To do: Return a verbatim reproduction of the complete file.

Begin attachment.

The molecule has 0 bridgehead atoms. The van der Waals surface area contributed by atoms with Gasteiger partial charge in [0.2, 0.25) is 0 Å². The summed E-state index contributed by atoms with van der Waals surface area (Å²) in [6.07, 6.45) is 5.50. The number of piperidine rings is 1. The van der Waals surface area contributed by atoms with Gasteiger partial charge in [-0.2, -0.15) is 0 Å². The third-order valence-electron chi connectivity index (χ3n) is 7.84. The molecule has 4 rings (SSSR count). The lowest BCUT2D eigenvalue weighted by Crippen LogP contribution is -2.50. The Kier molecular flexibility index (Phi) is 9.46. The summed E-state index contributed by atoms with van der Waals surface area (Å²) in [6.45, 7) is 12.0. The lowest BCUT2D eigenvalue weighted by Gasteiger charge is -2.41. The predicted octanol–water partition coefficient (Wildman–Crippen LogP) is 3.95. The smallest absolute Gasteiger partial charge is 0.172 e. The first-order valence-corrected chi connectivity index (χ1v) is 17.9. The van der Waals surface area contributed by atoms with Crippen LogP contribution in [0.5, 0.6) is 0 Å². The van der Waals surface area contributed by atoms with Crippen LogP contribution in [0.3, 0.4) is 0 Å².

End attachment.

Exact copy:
The molecule has 0 bridgehead atoms. The van der Waals surface area contributed by atoms with Gasteiger partial charge in [0.2, 0.25) is 0 Å². The summed E-state index contributed by atoms with van der Waals surface area (Å²) in [6.07, 6.45) is 5.50. The number of piperidine rings is 1. The van der Waals surface area contributed by atoms with Gasteiger partial charge in [-0.2, -0.15) is 0 Å². The third-order valence-electron chi connectivity index (χ3n) is 7.84. The molecule has 4 rings (SSSR count). The lowest BCUT2D eigenvalue weighted by Crippen LogP contribution is -2.50. The Kier molecular flexibility index (Phi) is 9.46. The summed E-state index contributed by atoms with van der Waals surface area (Å²) in [6.45, 7) is 12.0. The lowest BCUT2D eigenvalue weighted by Gasteiger charge is -2.41. The predicted octanol–water partition coefficient (Wildman–Crippen LogP) is 3.95. The smallest absolute Gasteiger partial charge is 0.172 e. The first-order valence-corrected chi connectivity index (χ1v) is 17.9. The van der Waals surface area contributed by atoms with Crippen LogP contribution in [0.5, 0.6) is 0 Å². The van der Waals surface area contributed by atoms with Crippen LogP contribution in [0.3, 0.4) is 0 Å².